Amid increasing international criticism, Prime Minister Benjamin Netanyahu of Israel stated on Monday that the fatal incident which claimed the lives of numerous individuals at a displaced Palestinians’ camp in Rafah was deemed “an unfortunate mishap,” with no indication of halting the Israeli offensive in the southern Gaza city.

The fatal blaze that engulfed the encampment on Sunday following an airstrike occurred at a sensitive juncture for Israel, coming shortly after the International Court of Justice seemingly instructed the nation’s military to cease its operation in Rafah, while diplomats were endeavoring to recommence negotiations for a truce agreement between Israel and Hamas.

According to the Israeli military, the target of Sunday’s strike in Rafah was a Hamas facility, and they claimed to have employed “highly accurate munitions” to target a commander and another senior militant figure present there.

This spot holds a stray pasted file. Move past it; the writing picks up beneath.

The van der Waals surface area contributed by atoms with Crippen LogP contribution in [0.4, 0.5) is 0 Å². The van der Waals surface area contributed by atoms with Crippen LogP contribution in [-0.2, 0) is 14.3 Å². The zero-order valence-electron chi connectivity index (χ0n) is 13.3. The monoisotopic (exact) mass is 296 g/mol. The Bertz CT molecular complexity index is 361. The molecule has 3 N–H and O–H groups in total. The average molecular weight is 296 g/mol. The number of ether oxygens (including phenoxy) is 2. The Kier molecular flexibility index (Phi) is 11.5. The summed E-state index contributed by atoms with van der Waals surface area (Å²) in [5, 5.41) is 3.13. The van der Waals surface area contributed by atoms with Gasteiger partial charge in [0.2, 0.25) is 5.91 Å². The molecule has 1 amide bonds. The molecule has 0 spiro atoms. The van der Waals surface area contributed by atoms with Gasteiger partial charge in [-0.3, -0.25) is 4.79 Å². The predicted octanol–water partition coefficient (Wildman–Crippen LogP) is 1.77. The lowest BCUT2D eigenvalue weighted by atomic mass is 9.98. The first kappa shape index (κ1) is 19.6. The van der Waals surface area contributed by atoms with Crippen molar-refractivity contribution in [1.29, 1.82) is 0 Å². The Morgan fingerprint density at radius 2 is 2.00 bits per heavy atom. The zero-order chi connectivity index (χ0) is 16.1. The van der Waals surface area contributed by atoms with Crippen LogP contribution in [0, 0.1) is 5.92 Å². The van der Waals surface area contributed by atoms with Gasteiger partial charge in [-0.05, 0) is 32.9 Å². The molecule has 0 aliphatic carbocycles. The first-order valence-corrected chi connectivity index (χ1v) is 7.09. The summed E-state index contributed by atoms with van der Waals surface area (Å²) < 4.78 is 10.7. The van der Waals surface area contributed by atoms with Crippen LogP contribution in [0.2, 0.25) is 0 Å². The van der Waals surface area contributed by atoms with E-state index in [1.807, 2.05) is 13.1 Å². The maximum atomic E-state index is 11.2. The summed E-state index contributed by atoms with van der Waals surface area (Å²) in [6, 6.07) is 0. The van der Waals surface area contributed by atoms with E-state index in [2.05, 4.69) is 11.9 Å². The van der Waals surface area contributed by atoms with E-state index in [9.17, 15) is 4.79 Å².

However, at least 45 people, including children, lost their lives due to the explosion and ensuing fires, as reported by the Gaza health ministry. The ministry also reported 249 individuals sustaining injuries.

During his address to the Israeli Parliament on Monday, Mr. Netanyahu claimed that the military had made efforts to safeguard noncombatants by issuing evacuation notices, emphasizing that around one million civilians had evacuated Rafah in advance or during the offensive. He expressed, “Despite our utmost endeavors to avoid harming innocent civilians,” he added, “an unfortunate mishap occurred regrettably last night.”

He accused Hamas of concealing themselves among the civilian populace, stating, “Every innocent civilian harmed is a tragedy for us. For Hamas, it serves as a strategic objective. That’s the fundamental disparity.”

As gruesome images of the deceased and wounded circulated globally, immediate condemnation ensued. The recent censure is likely to make it more challenging for Israel to continue their operation against Hamas in Rafah, the city where approximately one million displaced Gazans have sought refuge.